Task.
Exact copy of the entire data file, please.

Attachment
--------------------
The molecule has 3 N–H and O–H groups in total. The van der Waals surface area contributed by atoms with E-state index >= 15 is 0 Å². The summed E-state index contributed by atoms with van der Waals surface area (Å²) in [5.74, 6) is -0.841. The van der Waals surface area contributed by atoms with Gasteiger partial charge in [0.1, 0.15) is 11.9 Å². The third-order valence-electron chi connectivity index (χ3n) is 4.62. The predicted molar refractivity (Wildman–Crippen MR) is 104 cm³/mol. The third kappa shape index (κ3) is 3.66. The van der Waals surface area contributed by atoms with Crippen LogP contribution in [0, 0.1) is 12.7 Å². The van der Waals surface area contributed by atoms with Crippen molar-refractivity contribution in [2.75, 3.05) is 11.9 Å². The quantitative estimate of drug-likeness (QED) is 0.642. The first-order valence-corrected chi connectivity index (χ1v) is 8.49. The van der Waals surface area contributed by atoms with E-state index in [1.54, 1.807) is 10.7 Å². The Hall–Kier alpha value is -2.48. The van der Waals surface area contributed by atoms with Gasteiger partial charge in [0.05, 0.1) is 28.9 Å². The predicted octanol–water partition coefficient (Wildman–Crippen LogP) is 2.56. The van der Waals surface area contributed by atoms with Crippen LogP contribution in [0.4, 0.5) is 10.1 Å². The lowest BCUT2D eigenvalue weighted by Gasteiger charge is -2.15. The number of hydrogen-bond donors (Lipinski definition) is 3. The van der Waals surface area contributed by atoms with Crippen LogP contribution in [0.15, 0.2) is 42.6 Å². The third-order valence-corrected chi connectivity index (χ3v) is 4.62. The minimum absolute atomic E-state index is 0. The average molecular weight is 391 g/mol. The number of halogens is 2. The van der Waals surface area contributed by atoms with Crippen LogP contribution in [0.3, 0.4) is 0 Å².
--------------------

The molecule has 3 N–H and O–H groups in total. The van der Waals surface area contributed by atoms with E-state index >= 15 is 0 Å². The summed E-state index contributed by atoms with van der Waals surface area (Å²) in [5.74, 6) is -0.841. The van der Waals surface area contributed by atoms with Gasteiger partial charge in [0.1, 0.15) is 11.9 Å². The third-order valence-electron chi connectivity index (χ3n) is 4.62. The predicted molar refractivity (Wildman–Crippen MR) is 104 cm³/mol. The third kappa shape index (κ3) is 3.66. The van der Waals surface area contributed by atoms with Crippen LogP contribution in [0, 0.1) is 12.7 Å². The van der Waals surface area contributed by atoms with Crippen molar-refractivity contribution in [2.75, 3.05) is 11.9 Å². The quantitative estimate of drug-likeness (QED) is 0.642. The first-order valence-corrected chi connectivity index (χ1v) is 8.49. The van der Waals surface area contributed by atoms with E-state index in [1.54, 1.807) is 10.7 Å². The Hall–Kier alpha value is -2.48. The van der Waals surface area contributed by atoms with Gasteiger partial charge in [0.05, 0.1) is 28.9 Å². The predicted octanol–water partition coefficient (Wildman–Crippen LogP) is 2.56. The van der Waals surface area contributed by atoms with Crippen LogP contribution in [0.4, 0.5) is 10.1 Å². The lowest BCUT2D eigenvalue weighted by Gasteiger charge is -2.15. The number of hydrogen-bond donors (Lipinski definition) is 3. The van der Waals surface area contributed by atoms with Crippen LogP contribution in [0.15, 0.2) is 42.6 Å². The third-order valence-corrected chi connectivity index (χ3v) is 4.62. The minimum absolute atomic E-state index is 0. The average molecular weight is 391 g/mol. The number of halogens is 2. The van der Waals surface area contributed by atoms with Crippen LogP contribution in [0.3, 0.4) is 0 Å².